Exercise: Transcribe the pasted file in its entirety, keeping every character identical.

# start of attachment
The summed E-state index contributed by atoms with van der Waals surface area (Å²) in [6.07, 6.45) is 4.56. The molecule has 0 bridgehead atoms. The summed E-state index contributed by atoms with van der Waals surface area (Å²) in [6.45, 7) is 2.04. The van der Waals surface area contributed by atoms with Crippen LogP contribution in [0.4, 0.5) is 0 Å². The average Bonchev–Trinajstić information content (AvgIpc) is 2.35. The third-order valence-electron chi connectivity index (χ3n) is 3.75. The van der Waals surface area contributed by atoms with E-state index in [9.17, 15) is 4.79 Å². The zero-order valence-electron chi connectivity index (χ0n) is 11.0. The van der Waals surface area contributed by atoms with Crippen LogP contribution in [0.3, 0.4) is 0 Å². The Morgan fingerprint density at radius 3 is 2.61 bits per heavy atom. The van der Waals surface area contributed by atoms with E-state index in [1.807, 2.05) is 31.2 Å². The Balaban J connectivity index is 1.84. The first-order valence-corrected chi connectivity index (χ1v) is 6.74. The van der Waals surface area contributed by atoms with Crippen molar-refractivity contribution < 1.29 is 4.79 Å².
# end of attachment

The summed E-state index contributed by atoms with van der Waals surface area (Å²) in [6.07, 6.45) is 4.56. The molecule has 0 bridgehead atoms. The summed E-state index contributed by atoms with van der Waals surface area (Å²) in [6.45, 7) is 2.04. The van der Waals surface area contributed by atoms with Crippen LogP contribution in [0.4, 0.5) is 0 Å². The average Bonchev–Trinajstić information content (AvgIpc) is 2.35. The third-order valence-electron chi connectivity index (χ3n) is 3.75. The van der Waals surface area contributed by atoms with E-state index in [9.17, 15) is 4.79 Å². The zero-order valence-electron chi connectivity index (χ0n) is 11.0. The van der Waals surface area contributed by atoms with Crippen LogP contribution in [0.3, 0.4) is 0 Å². The Morgan fingerprint density at radius 3 is 2.61 bits per heavy atom. The van der Waals surface area contributed by atoms with E-state index in [1.807, 2.05) is 31.2 Å². The Balaban J connectivity index is 1.84. The first-order valence-corrected chi connectivity index (χ1v) is 6.74. The van der Waals surface area contributed by atoms with Crippen molar-refractivity contribution < 1.29 is 4.79 Å².